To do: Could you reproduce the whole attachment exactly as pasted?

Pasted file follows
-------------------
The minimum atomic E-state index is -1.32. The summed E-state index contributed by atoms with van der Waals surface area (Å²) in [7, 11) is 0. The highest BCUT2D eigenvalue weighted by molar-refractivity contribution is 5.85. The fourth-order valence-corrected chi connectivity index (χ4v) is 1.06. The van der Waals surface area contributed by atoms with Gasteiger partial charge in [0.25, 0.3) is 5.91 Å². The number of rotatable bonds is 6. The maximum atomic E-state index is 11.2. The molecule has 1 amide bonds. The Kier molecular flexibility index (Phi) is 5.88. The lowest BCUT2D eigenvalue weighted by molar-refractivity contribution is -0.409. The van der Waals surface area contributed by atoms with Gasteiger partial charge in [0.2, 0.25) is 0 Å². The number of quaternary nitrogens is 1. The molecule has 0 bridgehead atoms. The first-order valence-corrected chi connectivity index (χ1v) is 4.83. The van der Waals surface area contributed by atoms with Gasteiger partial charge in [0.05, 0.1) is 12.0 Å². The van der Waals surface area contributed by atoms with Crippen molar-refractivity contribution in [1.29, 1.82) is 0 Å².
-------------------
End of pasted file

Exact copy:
The minimum atomic E-state index is -1.32. The summed E-state index contributed by atoms with van der Waals surface area (Å²) in [7, 11) is 0. The highest BCUT2D eigenvalue weighted by molar-refractivity contribution is 5.85. The fourth-order valence-corrected chi connectivity index (χ4v) is 1.06. The van der Waals surface area contributed by atoms with Gasteiger partial charge in [0.25, 0.3) is 5.91 Å². The number of rotatable bonds is 6. The maximum atomic E-state index is 11.2. The molecule has 1 amide bonds. The Kier molecular flexibility index (Phi) is 5.88. The lowest BCUT2D eigenvalue weighted by molar-refractivity contribution is -0.409. The van der Waals surface area contributed by atoms with Gasteiger partial charge in [0.2, 0.25) is 0 Å². The number of quaternary nitrogens is 1. The molecule has 0 bridgehead atoms. The first-order valence-corrected chi connectivity index (χ1v) is 4.83. The van der Waals surface area contributed by atoms with Gasteiger partial charge in [0.05, 0.1) is 12.0 Å². The van der Waals surface area contributed by atoms with Crippen molar-refractivity contribution in [1.29, 1.82) is 0 Å².